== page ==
Breaking the Wall

August 06, 2020

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Orem,UT,United States

Member Since:

Jan 27, 1986



Goal Type:

Olympic Trials Qualifier

Running Accomplishments:

Best marathon: 2:23:57 (2007, St. George). Won the Top of Utah Marathon twice (2003,2004). Won the USATF LDR circuit in Utah in 2006.

Draper Days 5 K 15:37 (2004)

Did not know this until June 2012, but it turned out that I've been running with spina bifida occulta in L-4 vertebra my entire life, which explains the odd looking form, struggles with the top end speed, and the poor running economy (cannot break 16:00 in 5 K without pushing the VO2 max past 75).  


Short-Term Running Goals:

Qualify for the US Olympic Trials. With the standard of 2:19 on courses with the elevation drop not exceeding 450 feet this is impossible unless I find an uncanny way to compensate for the L-4 defect with my muscles. But I believe in miracles.

Long-Term Running Goals:

2:08 in the marathon. Become a world-class marathoner. This is impossible unless I find a way to fill the hole in L-4 and make it act healthy either by growing the bone or by inserting something artificial that is as good as the bone without breaking anything important around it. Science does not know how to do that yet, so it will take a miracle. But I believe in miracles.


I was born in 1973. Grew up in Moscow, Russia. Started running in 1984 and so far have never missed more than 3 consecutive days. Joined the LDS Church in 1992, and came to Provo, Utah in 1993 to attend BYU. Served an LDS mission from 1994-96 in Salt Lake City, Utah. Got married soon after I got back. My wife Sarah and I are parents of eleven children: Benjamin, Jenny, Julia, Joseph, Jacob, William, Stephen, Matthew,  Mary,  Bella.  and Leigha. We home school our children.

I am a software engineer/computer programmer/hacker whatever you want to call it, and I am currently working for RedX. Aside from the Fast Running Blog, I have another project to create a device that is a good friend for a fast runner. I called it Fast Running Friend.

Favorite Quote:

...if we are to have faith like Enoch and Elijah we must believe what they believed, know what they knew, and live as they lived.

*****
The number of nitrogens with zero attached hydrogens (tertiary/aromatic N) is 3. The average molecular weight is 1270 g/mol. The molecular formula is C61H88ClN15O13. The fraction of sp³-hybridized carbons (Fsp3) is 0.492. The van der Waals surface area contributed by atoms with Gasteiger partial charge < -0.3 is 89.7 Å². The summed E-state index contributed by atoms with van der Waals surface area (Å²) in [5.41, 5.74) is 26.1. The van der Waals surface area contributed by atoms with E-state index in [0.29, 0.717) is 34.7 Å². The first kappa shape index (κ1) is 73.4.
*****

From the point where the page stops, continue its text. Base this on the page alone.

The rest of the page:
Elder Bruce R. McConkie


Favorite Blogs:

Miles:This week: 0.00 Month: 16.00 Year: 2314.91
Saucony Type A Lifetime Miles: 627.15
Bare Feet Lifetime Miles: 446.12
Nike Double Stroller Lifetime Miles: 124.59
Neon Crocs 3 Lifetime Miles: 1185.83
Easy MilesMarathon Pace MilesThreshold MilesVO2 Max MilesTotal Distance

A.M. Ran 15 in 1:57:56. First 8 with Brad and Josse. Did 0.25 in 1:27 on a post-VPB chase. The right Croc now officially has a hole. About 2mm wide. Still in runnable condition, though.

Crocs - 468.2 miles.

P.M. 1 with Julia in 10:56, 1.5 with Jenny in 13:16, 2 with Benjamin in 15:23, 0.7 alone in 4:49, and also ran to the ESL class at the church and back because it was cold. Saw a small leaf-burning fire on the other side of the Provo River that apparently got out of control. They had to call the firefighters.

Crocs - 473.65 miles.

Night Sleep Time: 7.50Nap Time: 2.00Total Sleep Time: 9.50
From Jon on Tue, Apr 15, 2008 at 14:48:05

They still lasted almost 500 miles. Did you wear them for anything other than running?

From Sasha Pachev on Tue, Apr 15, 2008 at 14:53:54

Yes, I used them as regular shoes as well.

From Jon on Tue, Apr 15, 2008 at 14:58:50

So they probably lasted more than 500 miles- not too shaby.

From josse on Tue, Apr 15, 2008 at 15:13:45

After looking at them today I really thought they would make it 500 miles without a hole. Maybe it was all that bounding and sprinting.

From wheakory on Tue, Apr 15, 2008 at 17:44:17

Sasha what have you noticed as far as performance with Crocs vs racing flats.

What type of effort could you have performance wise in Crocs if you were to run a marathon?

My concern would be the support they would have on a lot of turning in a course, but maybe there fine. I think you should be a new pair and run them in SLC.

From Karl on Tue, Apr 15, 2008 at 23:52:40

I know I need to keep up the mileage, but I got a bad cold and I didn't want this year to end up like last year so I've got to work back into it. Have any advice on how to do that safely?

From Sasha Pachev on Wed, Apr 16, 2008 at 15:38:05

Karl - when increasing the mileage you have to be very careful in order to avoid injury/overtraining. You must run slow. Nothing is too slow. Running with girls at 8:30 pace is not too slow. Running 6:30 pace is too fast. 7:30 is good, 7:40 better. You must get enough sleep and eat right. Track speedwork greatly interferes with your ability to safely and productively increase your mileage. You may not have a lot of choice in this area being on a high school team - high school coaches are addicted to speedwork. Do what you can to minimize the damage. Most high school runners will slack everywhere else except a track workout. That is backwards. They would do a lot better if they slacked in the track workout, and saved the effort for extending their easy runs, not skipping them to begin with, eating right, and getting to bed on time.

You should up your mileage to about 60 a week, and hold it there for 6 months. Do not cut back when racing unless it is something very very important. After that you might be ready to go up to 70-80 if 60 does not make you feel tired. If it does, go through the checklist of training mistakes - is it really a consistent 60, or is sometimes 40, or even worse, 20, are the runs easy enough, do you sleep enough, do you get to bed early enough, do you eat right, are you pushing yourself too hard in the track workouts?

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